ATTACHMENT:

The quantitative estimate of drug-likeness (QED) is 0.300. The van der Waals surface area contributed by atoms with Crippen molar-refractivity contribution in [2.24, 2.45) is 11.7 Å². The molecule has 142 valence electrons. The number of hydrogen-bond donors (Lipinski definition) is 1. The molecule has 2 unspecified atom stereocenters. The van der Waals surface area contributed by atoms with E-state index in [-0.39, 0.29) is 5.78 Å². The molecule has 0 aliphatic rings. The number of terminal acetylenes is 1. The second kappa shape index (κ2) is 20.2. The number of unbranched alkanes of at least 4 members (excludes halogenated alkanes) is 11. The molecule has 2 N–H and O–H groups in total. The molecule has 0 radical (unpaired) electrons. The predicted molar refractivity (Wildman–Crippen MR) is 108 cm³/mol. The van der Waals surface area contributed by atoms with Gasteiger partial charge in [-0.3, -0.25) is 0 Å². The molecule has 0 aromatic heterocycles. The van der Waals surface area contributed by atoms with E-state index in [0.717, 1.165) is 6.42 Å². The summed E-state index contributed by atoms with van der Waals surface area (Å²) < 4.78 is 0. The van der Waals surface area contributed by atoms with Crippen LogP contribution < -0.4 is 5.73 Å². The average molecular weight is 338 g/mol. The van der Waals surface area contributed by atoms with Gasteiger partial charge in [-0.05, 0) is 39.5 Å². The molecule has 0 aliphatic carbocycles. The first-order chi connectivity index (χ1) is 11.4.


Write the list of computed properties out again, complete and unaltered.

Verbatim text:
The quantitative estimate of drug-likeness (QED) is 0.300. The van der Waals surface area contributed by atoms with Crippen molar-refractivity contribution in [2.24, 2.45) is 11.7 Å². The molecule has 142 valence electrons. The number of hydrogen-bond donors (Lipinski definition) is 1. The molecule has 2 unspecified atom stereocenters. The van der Waals surface area contributed by atoms with E-state index in [-0.39, 0.29) is 5.78 Å². The molecule has 0 aliphatic rings. The number of terminal acetylenes is 1. The second kappa shape index (κ2) is 20.2. The number of unbranched alkanes of at least 4 members (excludes halogenated alkanes) is 11. The molecule has 2 N–H and O–H groups in total. The molecule has 0 radical (unpaired) electrons. The predicted molar refractivity (Wildman–Crippen MR) is 108 cm³/mol. The van der Waals surface area contributed by atoms with Gasteiger partial charge in [-0.3, -0.25) is 0 Å². The molecule has 0 aromatic heterocycles. The van der Waals surface area contributed by atoms with E-state index in [0.717, 1.165) is 6.42 Å². The summed E-state index contributed by atoms with van der Waals surface area (Å²) < 4.78 is 0. The van der Waals surface area contributed by atoms with Crippen LogP contribution < -0.4 is 5.73 Å². The average molecular weight is 338 g/mol. The van der Waals surface area contributed by atoms with Gasteiger partial charge in [-0.05, 0) is 39.5 Å². The molecule has 0 aliphatic carbocycles. The first-order chi connectivity index (χ1) is 11.4.